• #DesertStorm30: God Bless the U.S.A.

    During Operation Desert Storm, there was an anthem that came to define the war: Lee Greenwood's country song "God Bless the U.S.A." When Greenwood originally released the song in 1984, it was moderately successful. The song peaked at #7 on the Billboard Hot Country Songs chart July 28, 1984. However, the song took on a renewed life during Operation Desert Storm.

  • #DesertStorm30: First-hand account

    Gary Kunich originally wrote this first-hand account the morning after Desert Storm started, when he was a 21-year-old Air Force sergeant. It’s 11:55 p.m., Jan. 16. The clock continues ticking past the United Nations’ deadline for Iraq to leave Kuwait. While the world holds its breath in anticipation of war, F-16s sit silently on a quiet runway. Will these mighty, Fighting Falcons fly into combat tonight? If they do, when?

  • Borne the Battle #226: Marine Corps Veteran Scott Stump, President and CEO, National Desert Storm Memorial Association

    This week’s Borne the Battle episode features Marine Corps Veteran Scott Stump, who discusses his military career to becoming President and CEO of the National Desert Storm Memorial Association.

  • #VeteranOfTheDay Navy Veteran Scott Speicher

    On the 30th anniversary of Desert Storm, today’s #VeteranOfTheDay is Navy Veteran Michael Scott Speicher, an F/A-18 pilot who was the first combat casualty.

  • #DesertStorm30: Powell says Veterans did ‘fabulous’ job

    During Desert Storm, there were many faces of the war. […]

  • #DesertStorm30: 50/50 chance of survival

    When Air Force Veteran Greg Feest took off in his F-117 Jan. 16, 1991, there was a 50/50 chance he wasn’t coming back. Iraq was one of the most heavily defended airspaces in history. According to the Gulf War Air Power Survey, there were 972 anti-aircraft artillery sites, 2,404 guns and 6,100 mobile guns. There were also surface-to-air missiles: 6,500 SA-7s, 400 SA-9s, 192 SA-13s, and 288 SA-14s. Pilots spent months planning operations, developing routes and making target lists during Operation Desert Shield. During that planning, the numbers were grim. For the 12 F-117s that left Jan. 16, commanders said six might not return. Most spouses didn’t know when the Desert Storm air war started and watched the TV coverage from the U.S. Bridget McGovern, Feest’s wife and also an Air Force Veteran, knew hours before. She watched from a command center at their base in Saudi Arabia.

  • #DesertStorm30: Refueling the fleet

    In 1990 the newest aircraft in the Air Force’s fleet of KC-135 air refueling tankers was already 25 years old. The venerable airframe based on the Boeing 707 airliner and its crews were being asked to do something few of them had been trained to do – take part in a conventional war.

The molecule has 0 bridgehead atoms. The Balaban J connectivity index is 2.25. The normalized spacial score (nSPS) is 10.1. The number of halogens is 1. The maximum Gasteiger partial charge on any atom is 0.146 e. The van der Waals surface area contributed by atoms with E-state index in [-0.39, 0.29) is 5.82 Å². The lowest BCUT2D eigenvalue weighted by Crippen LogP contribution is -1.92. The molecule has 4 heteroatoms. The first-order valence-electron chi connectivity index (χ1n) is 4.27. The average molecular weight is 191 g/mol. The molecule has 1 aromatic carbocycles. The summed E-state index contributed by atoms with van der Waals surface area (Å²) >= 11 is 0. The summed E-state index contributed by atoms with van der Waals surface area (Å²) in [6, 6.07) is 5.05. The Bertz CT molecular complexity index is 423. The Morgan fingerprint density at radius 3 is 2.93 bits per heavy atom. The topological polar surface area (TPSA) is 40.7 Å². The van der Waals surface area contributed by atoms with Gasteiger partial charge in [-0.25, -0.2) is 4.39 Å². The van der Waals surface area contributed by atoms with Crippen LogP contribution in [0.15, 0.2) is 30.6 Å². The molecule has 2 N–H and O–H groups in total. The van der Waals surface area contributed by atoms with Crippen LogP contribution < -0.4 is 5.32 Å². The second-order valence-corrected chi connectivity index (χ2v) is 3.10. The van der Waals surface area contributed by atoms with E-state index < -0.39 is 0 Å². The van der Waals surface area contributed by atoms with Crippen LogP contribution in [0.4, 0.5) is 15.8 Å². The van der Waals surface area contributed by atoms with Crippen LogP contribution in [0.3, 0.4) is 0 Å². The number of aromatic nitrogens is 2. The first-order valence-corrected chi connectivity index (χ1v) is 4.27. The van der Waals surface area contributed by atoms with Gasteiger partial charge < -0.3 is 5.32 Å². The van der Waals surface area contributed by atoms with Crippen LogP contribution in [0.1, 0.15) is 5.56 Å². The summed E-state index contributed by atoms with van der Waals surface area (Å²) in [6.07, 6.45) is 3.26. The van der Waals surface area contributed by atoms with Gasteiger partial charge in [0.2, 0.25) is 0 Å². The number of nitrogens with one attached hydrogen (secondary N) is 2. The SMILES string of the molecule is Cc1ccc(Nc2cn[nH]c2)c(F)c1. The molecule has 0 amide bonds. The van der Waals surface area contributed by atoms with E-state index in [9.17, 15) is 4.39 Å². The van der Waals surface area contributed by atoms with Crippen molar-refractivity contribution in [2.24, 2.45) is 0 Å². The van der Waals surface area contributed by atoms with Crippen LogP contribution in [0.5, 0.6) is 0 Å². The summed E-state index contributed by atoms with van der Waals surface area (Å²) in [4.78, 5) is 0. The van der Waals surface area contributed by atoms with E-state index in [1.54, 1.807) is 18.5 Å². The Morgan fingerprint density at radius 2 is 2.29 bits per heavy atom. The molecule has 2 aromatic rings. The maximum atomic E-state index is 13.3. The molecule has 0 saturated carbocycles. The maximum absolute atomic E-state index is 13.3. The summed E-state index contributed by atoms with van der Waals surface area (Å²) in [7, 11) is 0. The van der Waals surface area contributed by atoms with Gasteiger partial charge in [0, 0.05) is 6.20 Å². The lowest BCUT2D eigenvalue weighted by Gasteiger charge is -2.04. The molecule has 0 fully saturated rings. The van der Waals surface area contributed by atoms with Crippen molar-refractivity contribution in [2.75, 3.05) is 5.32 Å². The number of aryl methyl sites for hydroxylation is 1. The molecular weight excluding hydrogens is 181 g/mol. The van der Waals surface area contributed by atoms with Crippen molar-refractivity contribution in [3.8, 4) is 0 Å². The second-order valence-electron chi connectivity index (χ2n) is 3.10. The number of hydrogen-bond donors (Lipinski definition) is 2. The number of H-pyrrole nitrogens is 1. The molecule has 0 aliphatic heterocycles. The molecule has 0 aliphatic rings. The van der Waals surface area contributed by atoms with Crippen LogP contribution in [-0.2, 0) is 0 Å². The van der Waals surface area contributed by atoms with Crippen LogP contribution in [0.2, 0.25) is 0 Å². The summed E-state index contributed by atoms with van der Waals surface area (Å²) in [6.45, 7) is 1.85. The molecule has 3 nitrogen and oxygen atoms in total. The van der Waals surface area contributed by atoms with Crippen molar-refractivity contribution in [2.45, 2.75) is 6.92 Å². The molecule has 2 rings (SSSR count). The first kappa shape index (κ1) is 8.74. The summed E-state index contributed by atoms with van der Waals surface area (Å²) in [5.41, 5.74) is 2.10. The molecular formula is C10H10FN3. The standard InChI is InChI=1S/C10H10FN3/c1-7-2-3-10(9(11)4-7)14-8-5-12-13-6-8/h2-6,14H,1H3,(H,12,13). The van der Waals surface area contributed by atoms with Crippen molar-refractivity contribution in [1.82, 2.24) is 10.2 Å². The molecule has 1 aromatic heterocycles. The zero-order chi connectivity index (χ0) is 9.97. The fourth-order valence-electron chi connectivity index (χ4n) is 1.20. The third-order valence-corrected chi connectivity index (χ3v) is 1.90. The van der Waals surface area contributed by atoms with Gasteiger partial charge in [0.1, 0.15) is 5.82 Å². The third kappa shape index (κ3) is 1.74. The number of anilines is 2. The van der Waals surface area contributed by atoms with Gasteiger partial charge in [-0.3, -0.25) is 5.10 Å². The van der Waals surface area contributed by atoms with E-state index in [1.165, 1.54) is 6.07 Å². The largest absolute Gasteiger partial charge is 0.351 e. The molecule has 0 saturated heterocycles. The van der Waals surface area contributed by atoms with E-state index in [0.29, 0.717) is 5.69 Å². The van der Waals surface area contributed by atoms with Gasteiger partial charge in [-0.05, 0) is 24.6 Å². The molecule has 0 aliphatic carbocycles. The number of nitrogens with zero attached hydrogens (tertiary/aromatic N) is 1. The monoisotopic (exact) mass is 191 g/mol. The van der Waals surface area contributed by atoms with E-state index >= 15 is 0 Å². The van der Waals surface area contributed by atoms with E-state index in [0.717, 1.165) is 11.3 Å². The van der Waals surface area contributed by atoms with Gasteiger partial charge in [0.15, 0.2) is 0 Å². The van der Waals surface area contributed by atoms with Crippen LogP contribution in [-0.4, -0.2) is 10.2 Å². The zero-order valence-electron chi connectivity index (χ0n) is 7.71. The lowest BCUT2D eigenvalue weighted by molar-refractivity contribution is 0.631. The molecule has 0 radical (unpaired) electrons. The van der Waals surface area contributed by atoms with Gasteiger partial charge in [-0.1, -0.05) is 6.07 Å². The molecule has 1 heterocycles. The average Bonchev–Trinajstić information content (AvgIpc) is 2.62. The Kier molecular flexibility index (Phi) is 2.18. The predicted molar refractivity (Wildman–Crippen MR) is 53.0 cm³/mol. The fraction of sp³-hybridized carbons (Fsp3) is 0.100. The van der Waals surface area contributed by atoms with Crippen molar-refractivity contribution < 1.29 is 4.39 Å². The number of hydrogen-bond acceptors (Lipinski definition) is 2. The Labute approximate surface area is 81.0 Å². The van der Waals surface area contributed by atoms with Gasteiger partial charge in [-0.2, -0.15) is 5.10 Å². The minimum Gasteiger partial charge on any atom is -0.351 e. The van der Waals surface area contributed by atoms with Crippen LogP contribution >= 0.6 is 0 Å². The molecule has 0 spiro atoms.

• #DesertStorm30: Research committee

    Desert Shield and Desert Storm Veterans who want to comment on their health concerns or ask about Gulf War Research can do so through the Research Advisory Committee on Gulf War Veterans’ Illnesses.

  • #DesertStorm30: Veterans and VA

    Desert Storm was a short war, but Veterans from that era still have many different avenues and programs to connect with VA.

  • #DesertStorm30: Gulf War illness

    Nearly 700,000 men and women served in the Persian Gulf during Operation Desert Shield and Operation Desert Storm in the early 1990s. Now, three decades later, as many as a third of that population are affected by a cluster of medically unexplained chronic symptoms that have plagued them following their return from deployment. The symptoms can include fatigue, headaches, joint pain, indigestion, bowel discomfort, insomnia, dizziness, respiratory disorders, skin problems, and memory impairment. VA clinicians and researchers often call this condition "Gulf War illness” in the medical literature.

  • #DesertStorm30: Veterans using VA services

    During Operations Desert Shield and Desert Storm, over 695,000 service members deployed, while 2.2 million were in service during the war. As of 2019, there were nearly 5 million living Veterans, of whom 2.7 million served exclusively during the Pre-9/11 time period. Here's how the access VA.

  • #DesertStorm30: Visions of Redemption

    While deployed during Operation Desert Storm, a horrific accident changed Marine Corps Veteran Kevin Jackson's life. In a short period, he went from normal sight to permanent vision loss. A normally sighted person has 180 degrees of vision in both eyes. Jackson's vision is down to one degree in his right eye, with a small amount of his optic nerve attached to the eye. That gives him an extremely narrow window to view the world.

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